Hilgardia
Hilgardia
Hilgardia
University of California
Hilgardia

Some mosaic diseases of Prunus species

Authors

H. Earl Thomas
T. E. Rawlins

Authors Affiliations

H. Earl Thomas was Associate Plant Pathologist in the Experiment Station; T. E. Rawlins was Associate Professor of Plant Pathology and Associate Plant Pathologist in the Experiment Station.

Publication Information

Hilgardia 12(10):623-644. DOI:10.3733/hilg.v12n10p623. November 1939.

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Abstract

Abstract does not appear. First page follows.

In the absence of a visible fungus or bacterial pathogene, the diagnosis of a plant disease depends in a large measure upon the recognition of symptoms. This observation is particularly applicable in the study of diseases of deciduous fruit trees in California where there is found a relatively greater proportion of virus and nontransmissible diseases than is the case in more humid areas. It has seemed desirable, therefore, to assemble and to study, under comparable conditions, some of the prevalent virus diseases of deciduous fruit trees and to improve the criteria for distinguishing these from nontransmissible diseases such as exanthema and little-leaf, or rosette, the latter of which may cause symptoms on grape leaves strongly suggestive of a mosaic disease.

It is a rather remarkable fact that none of the several well-known virus diseases of stone fruits in eastern United States, namely, peach yellows, peach rosette, little peach, and phony peach, have been found in California. On the other hand, there are a considerable number of virus diseases of these plants in California, few or none of which seem to be established in the eastern states. Among the latter group, only cherry buckskin (8)4 and peach mosaic (3), (6) have been studied in any detail.

The earlier plan of this work, begun in 1932, involved the collection of those virus-type diseases that were found on deciduous fruit trees from which the more important were to be selected for further study.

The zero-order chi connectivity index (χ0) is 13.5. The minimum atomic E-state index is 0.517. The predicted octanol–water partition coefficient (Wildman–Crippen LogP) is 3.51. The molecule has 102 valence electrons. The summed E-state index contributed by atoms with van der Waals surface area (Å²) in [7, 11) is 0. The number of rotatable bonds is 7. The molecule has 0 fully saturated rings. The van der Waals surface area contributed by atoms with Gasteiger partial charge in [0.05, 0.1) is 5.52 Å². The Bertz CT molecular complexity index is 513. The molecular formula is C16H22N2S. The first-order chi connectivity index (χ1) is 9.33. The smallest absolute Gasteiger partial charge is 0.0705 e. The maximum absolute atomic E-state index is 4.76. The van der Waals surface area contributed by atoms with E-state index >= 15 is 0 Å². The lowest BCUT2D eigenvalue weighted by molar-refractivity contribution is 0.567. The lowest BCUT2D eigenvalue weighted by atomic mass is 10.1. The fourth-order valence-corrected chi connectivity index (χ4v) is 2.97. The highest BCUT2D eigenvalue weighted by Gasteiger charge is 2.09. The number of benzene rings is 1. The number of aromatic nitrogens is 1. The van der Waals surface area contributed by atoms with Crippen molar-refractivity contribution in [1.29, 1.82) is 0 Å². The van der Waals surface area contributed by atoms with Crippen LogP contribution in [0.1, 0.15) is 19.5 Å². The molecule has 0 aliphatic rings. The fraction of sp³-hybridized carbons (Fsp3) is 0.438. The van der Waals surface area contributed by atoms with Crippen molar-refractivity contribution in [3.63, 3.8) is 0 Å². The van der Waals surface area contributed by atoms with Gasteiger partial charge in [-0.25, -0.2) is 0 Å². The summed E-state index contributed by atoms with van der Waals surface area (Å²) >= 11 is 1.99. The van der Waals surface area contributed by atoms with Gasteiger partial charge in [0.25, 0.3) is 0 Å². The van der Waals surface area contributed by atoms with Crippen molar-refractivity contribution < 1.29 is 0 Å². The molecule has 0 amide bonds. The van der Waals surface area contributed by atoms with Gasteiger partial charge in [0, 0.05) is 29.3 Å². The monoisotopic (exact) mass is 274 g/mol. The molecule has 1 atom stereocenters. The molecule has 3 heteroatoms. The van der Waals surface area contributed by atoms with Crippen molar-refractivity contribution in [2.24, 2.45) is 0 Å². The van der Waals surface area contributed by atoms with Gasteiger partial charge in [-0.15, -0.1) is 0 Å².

Literature Cited

[1] Bodine E. W. Peach mosaic disease in Colorado. Colorado Agr. Exp. Sta. Bul. 1936. 421:1-11.

[2] Christoff Alexander. Virus diseases of the genus Prunus in Bulgaria. Phytopath. Zeitschr. 1938. 11:360-422.

[3] Cochran L. C., Hutchins Lee M. Further studies on host relationships of peach mosaic in southern California. Phytopathology. 1938. 28:890-92.

[4] Cochran L. C., Smith Clayton O. Asteroid spot, a new virosis of the peach. Phytopathology. 1938. 28:278-81.

[5] Cole J. R. Bunch disease of pecan. Phytopathology. 1937. 27:604-12.

[6] Hutchins Lee M., Bodine E. W., Thornberry H. H. Peach mosaic, its identification and control. U. S. Dept. Agr. Cir. 1937. 427:1-48.

[7] Kunkel L. O. Contact periods in graft transmission of peach viruses. Phytopathology. 1938. 28:491-97.

[8] Rawlins T. E., Horne W. T. “Buckskin,” a destructive graft-infectious disease of the cherry. Phytopathology. 1931. 21:331-35.

[9] Rawlins T. E., Tompkins C. M. Studies on the effect of carborundum as an abrasive in plant virus inoculations. Phytopathology. 1936. 27:578-87.

[10] Reeves E. L. Mottle leaf of cherries 1935. pp.85-89. Washington State Hort. Assoc. Proc. 31st Ann. Meet.

[11] Thomas H. Earl, Hildebrand E. M. A virus disease of prune. Phytopathology. 1936. 26:1145-48.

[12] Thomas H. Earl, Massey L. M. Mosaic diseases of the rose in California. Hilgardia. 1939. 12:647-63. DOI: 10.3733/hilg.v12n10p623 [CrossRef]

[13] Valleau W. D. A virus disease of plum and peach. Kentucky Agr. Exp. St. Bul. 1932. 327:89-103.

[14] Zeller S. M. Cherry mottle leaf. Oregon State Hort. Soc. Proc. 26 Ann Rept. 1935. 1934:92-95.

Thomas H, Rawlins T. 1939. Some mosaic diseases of Prunus species. Hilgardia 12(10):623-644. DOI:10.3733/hilg.v12n10p623

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